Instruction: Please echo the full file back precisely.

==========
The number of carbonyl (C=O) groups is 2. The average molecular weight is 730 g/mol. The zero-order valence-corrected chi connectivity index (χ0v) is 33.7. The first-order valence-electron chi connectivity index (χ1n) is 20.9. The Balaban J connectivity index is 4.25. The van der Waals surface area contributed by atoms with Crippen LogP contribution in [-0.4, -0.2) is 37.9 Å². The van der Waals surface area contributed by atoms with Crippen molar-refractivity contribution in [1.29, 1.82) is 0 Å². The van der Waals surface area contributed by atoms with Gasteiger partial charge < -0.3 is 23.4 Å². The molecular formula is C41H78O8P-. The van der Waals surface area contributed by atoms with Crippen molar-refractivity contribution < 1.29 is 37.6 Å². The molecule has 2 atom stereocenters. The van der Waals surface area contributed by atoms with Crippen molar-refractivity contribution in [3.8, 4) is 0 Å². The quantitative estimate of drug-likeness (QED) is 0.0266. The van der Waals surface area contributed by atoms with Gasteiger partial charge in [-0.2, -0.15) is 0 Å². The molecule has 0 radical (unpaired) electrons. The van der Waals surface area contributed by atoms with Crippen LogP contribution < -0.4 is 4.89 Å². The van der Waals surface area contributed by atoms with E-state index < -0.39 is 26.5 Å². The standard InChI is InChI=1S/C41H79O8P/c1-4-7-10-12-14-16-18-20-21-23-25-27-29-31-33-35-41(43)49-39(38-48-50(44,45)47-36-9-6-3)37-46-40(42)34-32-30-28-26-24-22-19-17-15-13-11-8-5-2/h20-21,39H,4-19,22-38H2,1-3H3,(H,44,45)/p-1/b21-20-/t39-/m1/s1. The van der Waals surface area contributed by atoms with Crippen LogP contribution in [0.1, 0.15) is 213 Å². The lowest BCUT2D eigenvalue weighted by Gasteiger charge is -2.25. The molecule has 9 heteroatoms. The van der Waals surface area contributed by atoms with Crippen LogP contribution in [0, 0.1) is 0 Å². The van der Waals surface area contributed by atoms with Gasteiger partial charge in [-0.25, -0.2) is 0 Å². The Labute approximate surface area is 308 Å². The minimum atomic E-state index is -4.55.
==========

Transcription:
The number of carbonyl (C=O) groups is 2. The average molecular weight is 730 g/mol. The zero-order valence-corrected chi connectivity index (χ0v) is 33.7. The first-order valence-electron chi connectivity index (χ1n) is 20.9. The Balaban J connectivity index is 4.25. The van der Waals surface area contributed by atoms with Crippen LogP contribution in [-0.4, -0.2) is 37.9 Å². The van der Waals surface area contributed by atoms with Crippen molar-refractivity contribution in [1.29, 1.82) is 0 Å². The van der Waals surface area contributed by atoms with Gasteiger partial charge < -0.3 is 23.4 Å². The molecular formula is C41H78O8P-. The van der Waals surface area contributed by atoms with Crippen molar-refractivity contribution < 1.29 is 37.6 Å². The molecule has 2 atom stereocenters. The van der Waals surface area contributed by atoms with Crippen molar-refractivity contribution in [3.8, 4) is 0 Å². The quantitative estimate of drug-likeness (QED) is 0.0266. The van der Waals surface area contributed by atoms with Gasteiger partial charge in [-0.2, -0.15) is 0 Å². The molecule has 0 radical (unpaired) electrons. The van der Waals surface area contributed by atoms with Crippen LogP contribution < -0.4 is 4.89 Å². The van der Waals surface area contributed by atoms with E-state index < -0.39 is 26.5 Å². The standard InChI is InChI=1S/C41H79O8P/c1-4-7-10-12-14-16-18-20-21-23-25-27-29-31-33-35-41(43)49-39(38-48-50(44,45)47-36-9-6-3)37-46-40(42)34-32-30-28-26-24-22-19-17-15-13-11-8-5-2/h20-21,39H,4-19,22-38H2,1-3H3,(H,44,45)/p-1/b21-20-/t39-/m1/s1. The van der Waals surface area contributed by atoms with Crippen LogP contribution in [0.1, 0.15) is 213 Å². The lowest BCUT2D eigenvalue weighted by Gasteiger charge is -2.25. The molecule has 9 heteroatoms. The van der Waals surface area contributed by atoms with Crippen LogP contribution in [0, 0.1) is 0 Å². The van der Waals surface area contributed by atoms with Gasteiger partial charge in [-0.25, -0.2) is 0 Å². The Labute approximate surface area is 308 Å². The minimum atomic E-state index is -4.55.